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I wonder how badly the Bristol Channel was hit by the tsunami generated by the 1755 megathrust earthquake, which flattened Lisbon. Cornwall and the south coast of Ireland were hit by a surge generally between 2 & 3 metres high.

 

http://en.wikipedia.org/wiki/Tsunamis_affecting_the_British_Isles#Lisbon_earthquake_.281755.29

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I find this subject fascinating. From the amateur research I've carried out, I'd wager the flood being a tsunami rather than a storm surge given the apparently calm, cold weather on the day and the interesting observation of "sparks" at the crest of the wave; classic tsunami behaviour. Then there's the geographical evidence suggesting large rocks had been hurled up the beach at Southerndown. It could have been a storm surge, given the high tides and the fact that flooding was reported in Norfolk soon after, but unless I'm misinformed, a catastrophic storm surge is unlikely to arrive, without warning, on an otherwise uneventful morning. 

 

This documentary is very interesting, perhaps some of you have already seen it. It explores some of the historical and social context as well as the geographical, and it seems to point heavily towards it being a tsunami.

 

http://www.youtube.com/watch?v=tJtEgorCZVc

 

http://en.wikipedia.org/wiki/Bristol_Channel_floods,_1607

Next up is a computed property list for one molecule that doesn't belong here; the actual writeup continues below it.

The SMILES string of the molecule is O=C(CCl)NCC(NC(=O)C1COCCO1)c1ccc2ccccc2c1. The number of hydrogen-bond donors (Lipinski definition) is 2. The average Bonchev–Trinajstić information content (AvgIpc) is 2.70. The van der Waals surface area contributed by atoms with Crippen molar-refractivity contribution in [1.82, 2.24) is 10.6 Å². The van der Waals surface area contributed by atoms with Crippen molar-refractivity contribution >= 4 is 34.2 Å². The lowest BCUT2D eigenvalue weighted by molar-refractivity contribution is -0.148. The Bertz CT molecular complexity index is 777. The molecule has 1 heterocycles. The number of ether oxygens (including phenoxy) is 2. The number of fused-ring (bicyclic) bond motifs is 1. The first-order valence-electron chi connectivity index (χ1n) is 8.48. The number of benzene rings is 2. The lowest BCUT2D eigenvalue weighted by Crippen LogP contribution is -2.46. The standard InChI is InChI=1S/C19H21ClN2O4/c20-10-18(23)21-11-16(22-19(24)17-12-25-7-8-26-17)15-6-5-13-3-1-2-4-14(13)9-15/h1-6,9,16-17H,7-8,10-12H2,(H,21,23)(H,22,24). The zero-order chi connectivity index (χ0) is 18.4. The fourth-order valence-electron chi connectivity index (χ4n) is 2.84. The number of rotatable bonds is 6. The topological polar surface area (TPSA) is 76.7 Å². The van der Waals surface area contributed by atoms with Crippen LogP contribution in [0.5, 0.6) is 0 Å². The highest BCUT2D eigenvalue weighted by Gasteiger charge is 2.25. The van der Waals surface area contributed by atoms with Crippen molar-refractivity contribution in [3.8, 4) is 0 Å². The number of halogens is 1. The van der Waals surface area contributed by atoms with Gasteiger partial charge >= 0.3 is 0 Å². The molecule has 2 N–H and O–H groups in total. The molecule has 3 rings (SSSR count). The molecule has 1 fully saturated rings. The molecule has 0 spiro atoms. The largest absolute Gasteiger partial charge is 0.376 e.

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Posted · Hidden by Bobby, January 27, 2014 - No reason given
Hidden by Bobby, January 27, 2014 - No reason given

Another far out possibility I've not seen mentioned before is a meteor strike in the Atlantic. Something Tunguska sized would release many megatons of energy into the ocean and could produce a sufficiently sized tsunami. Probably impossible to prove though - unlikely any evidence is left behind so we'll never know if that was the cause.

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Another far out possibility I've not seen mentioned before is a small meteor strike in the Atlantic. Something Tunguska sized would release many megatons of energy into the ocean and could produce a sufficiently sized tsunami. Probably impossible to prove though - unlikely any evidence is left behind so we'll never know if that was the cause.